Variables defined with a uniform, uniform integer, categorical, or deterministic/non-random distribution are specified using the formula only. The variance and link fields are not used in these cases.

For a uniformly distributed variable, The formula is a string with the format “a;b”, where a and b are scalars or functions of previously defined variables. The uniform distribution has two parameters - the minimum and the maximum. In this case, a represents the minimum and b represents the maximum.

For a categorical variable with $$k$$ categories, the formula is a string of probabilities that sum to 1: “$$p_1 ; p_2 ; ... ; p_k$$”. $$p_1$$ is the probability of the random variable falling category 1, $$p_2$$ is the probability of category 2, etc. The probabilities can be specified as functions of other variables previously defined. In the example, xCat has three possibilities with probabilities 0.3, 0.2, and 0.5, respectively.

Non-random variables are defined by the formula. Since these variables are deterministic, variance is not relevant. They can be functions of previously defined variables or a scalar, as we see in the sample for variable defined as nr.

## Generating the Data

After the data set definitions have been created, a new data set with $$n$$ observations can be created with a call to function genData. In this example, 1,000 observations are generated using the data set definitions in def, and then stored in the object dt:

dt <- genData(1000, def)
dt
##       idnum nr       x1       y1  y2 xnb xCat        g1        b1 a1 a2
##    1:     1  7 18.71470 48.13110  25  36    3  882.3611 0.9707256  1 48
##    2:     2  7 12.63977 34.82680  87  97    3 1986.9499 0.8497208  1 54
##    3:     3  7 13.21247 34.96022  80  71    2 1460.2205 0.7136439  0 26
##    4:     4  7 19.21613 38.93975  17  16    1   77.6381 0.9997095  0 14
##    5:     5  7 10.70988 24.16021 148 110    2  696.4741 0.9546023  0 32
##   ---
##  996:   996  7 12.69114 34.43474  88 117    1  480.9245 0.3714678  0 10
##  997:   997  7 11.48129 31.34903 108 125    1  235.4808 0.9427933  0 13
##  998:   998  7 16.88184 41.60436  45  50    3 2425.0456 0.9999994  1 51
##  999:   999  7 10.24263 25.36589 151 107    3 2537.5048 0.9978473  0 49
## 1000:  1000  7 12.72076 33.53079  78  70    1  605.9685 0.4719441  0 13

New data can be added to an existing data set with a call to function addColumns. The new data definitions are created with a call to defData and then included as an argument in the call to addColumns:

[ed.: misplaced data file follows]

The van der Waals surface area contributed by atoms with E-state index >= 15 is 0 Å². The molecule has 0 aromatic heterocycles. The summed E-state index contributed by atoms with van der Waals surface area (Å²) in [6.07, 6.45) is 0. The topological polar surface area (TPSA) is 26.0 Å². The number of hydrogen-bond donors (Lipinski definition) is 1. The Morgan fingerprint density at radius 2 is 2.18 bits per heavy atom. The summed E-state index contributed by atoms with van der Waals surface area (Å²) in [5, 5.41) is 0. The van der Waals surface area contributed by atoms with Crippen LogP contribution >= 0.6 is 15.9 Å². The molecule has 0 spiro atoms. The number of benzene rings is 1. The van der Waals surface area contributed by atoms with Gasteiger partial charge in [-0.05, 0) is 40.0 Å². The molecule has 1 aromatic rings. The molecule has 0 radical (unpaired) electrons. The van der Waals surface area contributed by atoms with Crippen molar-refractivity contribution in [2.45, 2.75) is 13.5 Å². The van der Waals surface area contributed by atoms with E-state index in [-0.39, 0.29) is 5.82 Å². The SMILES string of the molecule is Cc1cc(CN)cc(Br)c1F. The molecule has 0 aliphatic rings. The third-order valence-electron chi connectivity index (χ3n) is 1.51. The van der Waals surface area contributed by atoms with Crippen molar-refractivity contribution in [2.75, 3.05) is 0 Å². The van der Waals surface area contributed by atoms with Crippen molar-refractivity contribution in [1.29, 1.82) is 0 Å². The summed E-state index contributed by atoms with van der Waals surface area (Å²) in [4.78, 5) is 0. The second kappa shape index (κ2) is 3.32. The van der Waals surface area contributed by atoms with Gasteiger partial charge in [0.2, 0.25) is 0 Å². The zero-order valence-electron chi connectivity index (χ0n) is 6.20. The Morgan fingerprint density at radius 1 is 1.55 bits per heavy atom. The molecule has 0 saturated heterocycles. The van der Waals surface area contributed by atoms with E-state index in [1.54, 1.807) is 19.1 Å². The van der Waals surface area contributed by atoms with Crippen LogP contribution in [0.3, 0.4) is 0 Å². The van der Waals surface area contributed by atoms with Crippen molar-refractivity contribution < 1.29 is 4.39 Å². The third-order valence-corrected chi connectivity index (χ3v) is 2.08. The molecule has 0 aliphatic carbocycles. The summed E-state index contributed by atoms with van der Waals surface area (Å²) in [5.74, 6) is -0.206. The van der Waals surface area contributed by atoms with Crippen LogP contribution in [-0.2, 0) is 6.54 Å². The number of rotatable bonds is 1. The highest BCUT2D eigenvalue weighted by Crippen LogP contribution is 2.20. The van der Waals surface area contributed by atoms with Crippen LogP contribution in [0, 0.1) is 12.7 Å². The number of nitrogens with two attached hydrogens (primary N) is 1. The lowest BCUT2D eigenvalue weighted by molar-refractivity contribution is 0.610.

addef <- defDataAdd(varname = "zExtra", dist = "normal", formula = "3 + y1",
variance = 2)

dt
##       idnum nr       x1       y1  y2 xnb xCat        g1        b1 a1 a2
##    1:     1  7 18.71470 48.13110  25  36    3  882.3611 0.9707256  1 48
##    2:     2  7 12.63977 34.82680  87  97    3 1986.9499 0.8497208  1 54
##    3:     3  7 13.21247 34.96022  80  71    2 1460.2205 0.7136439  0 26
##    4:     4  7 19.21613 38.93975  17  16    1   77.6381 0.9997095  0 14
##    5:     5  7 10.70988 24.16021 148 110    2  696.4741 0.9546023  0 32
##   ---
##  996:   996  7 12.69114 34.43474  88 117    1  480.9245 0.3714678  0 10
##  997:   997  7 11.48129 31.34903 108 125    1  235.4808 0.9427933  0 13
##  998:   998  7 16.88184 41.60436  45  50    3 2425.0456 0.9999994  1 51
##  999:   999  7 10.24263 25.36589 151 107    3 2537.5048 0.9978473  0 49
## 1000:  1000  7 12.72076 33.53079  78  70    1  605.9685 0.4719441  0 13
##         zExtra
##    1: 53.34158
##    2: 35.55258
##    3: 39.74581
##    4: 38.61562
##    5: 27.66564
##   ---
##  996: 39.48614
##  997: 35.11438
##  998: 43.95011
##  999: 27.75513
## 1000: 38.88947

## Generating the Treatment/Exposure

Treatment assignment can be accomplished through the original data generation process, using defData and genData. However, the functions trtAssign and trtObserve provide more options to generate treatment assignment.

### Assigned treatment

Treatment assignment can simulate how treatment is made in a randomized study. Assignment to treatment groups can be (close to) balanced (as would occur in a block randomized trial); this balancing can be done without or without strata. Alternatively, the assignment can be left to chance without blocking; in this case, balance across treatment groups is not guaranteed, particularly with small sample sizes.

First, create the data definition:

def <- defData(varname = "male", dist = "binary", formula = 0.5, id = "cid")
def <- defData(def, varname = "over65", dist = "binary", formula = "-1.7 + .8*male",
def <- defData(def, varname = "baseDBP", dist = "normal", formula = 70, variance = 40)

dtstudy <- genData(330, def)

Balanced treatment assignment, stratified by gender and age category (not blood pressure)

study1 <- trtAssign(dtstudy, n = 3, balanced = TRUE, strata = c("male", "over65"),
grpName = "rxGrp")

study1
##      male over65 cid  baseDBP rxGrp
##   1:    1      0   1 69.71811     3
##   2:    0      0   2 68.21481     1
##   3:    1      0   3 63.64589     1
##   4:    0      0   4 67.40492     2
##   5:    0      0   5 72.96366     2
##  ---
## 326:    1      1 326 67.99205     1
## 327:    1      0 327 55.73555     2
## 328:    1      0 328 74.85385     2
## 329:    1      0 329 75.20651     2
## 330:    1      0 330 66.24796     1

Balanced treatment assignment (without stratification)

study2 <- trtAssign(dtstudy, n = 3, balanced = TRUE, grpName = "rxGrp")

Random (unbalanced) treatment assignment

study3 <- trtAssign(dtstudy, n = 3, balanced = FALSE, grpName = "rxGrp")